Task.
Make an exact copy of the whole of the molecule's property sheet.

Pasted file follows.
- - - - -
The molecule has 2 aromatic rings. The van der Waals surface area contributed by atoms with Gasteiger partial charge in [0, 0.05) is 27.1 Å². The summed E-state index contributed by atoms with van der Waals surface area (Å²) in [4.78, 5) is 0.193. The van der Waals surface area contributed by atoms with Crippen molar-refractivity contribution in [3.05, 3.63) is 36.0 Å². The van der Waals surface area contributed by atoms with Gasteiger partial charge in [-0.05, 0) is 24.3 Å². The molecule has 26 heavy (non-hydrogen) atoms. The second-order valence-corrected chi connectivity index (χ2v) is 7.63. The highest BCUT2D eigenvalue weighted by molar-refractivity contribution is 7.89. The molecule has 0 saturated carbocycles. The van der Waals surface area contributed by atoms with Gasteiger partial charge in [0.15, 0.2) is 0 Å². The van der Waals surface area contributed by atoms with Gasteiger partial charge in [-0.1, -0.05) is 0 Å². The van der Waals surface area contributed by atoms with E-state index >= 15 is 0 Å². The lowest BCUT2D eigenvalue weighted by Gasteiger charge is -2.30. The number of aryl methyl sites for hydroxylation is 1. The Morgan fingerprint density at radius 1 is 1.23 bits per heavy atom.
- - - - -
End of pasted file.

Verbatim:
The molecule has 2 aromatic rings. The van der Waals surface area contributed by atoms with Gasteiger partial charge in [0, 0.05) is 27.1 Å². The summed E-state index contributed by atoms with van der Waals surface area (Å²) in [4.78, 5) is 0.193. The van der Waals surface area contributed by atoms with Crippen molar-refractivity contribution in [3.05, 3.63) is 36.0 Å². The van der Waals surface area contributed by atoms with Gasteiger partial charge in [-0.05, 0) is 24.3 Å². The molecule has 26 heavy (non-hydrogen) atoms. The second-order valence-corrected chi connectivity index (χ2v) is 7.63. The highest BCUT2D eigenvalue weighted by molar-refractivity contribution is 7.89. The molecule has 0 saturated carbocycles. The van der Waals surface area contributed by atoms with Gasteiger partial charge in [0.15, 0.2) is 0 Å². The van der Waals surface area contributed by atoms with Gasteiger partial charge in [-0.1, -0.05) is 0 Å². The van der Waals surface area contributed by atoms with E-state index >= 15 is 0 Å². The lowest BCUT2D eigenvalue weighted by Gasteiger charge is -2.30. The number of aryl methyl sites for hydroxylation is 1. The Morgan fingerprint density at radius 1 is 1.23 bits per heavy atom.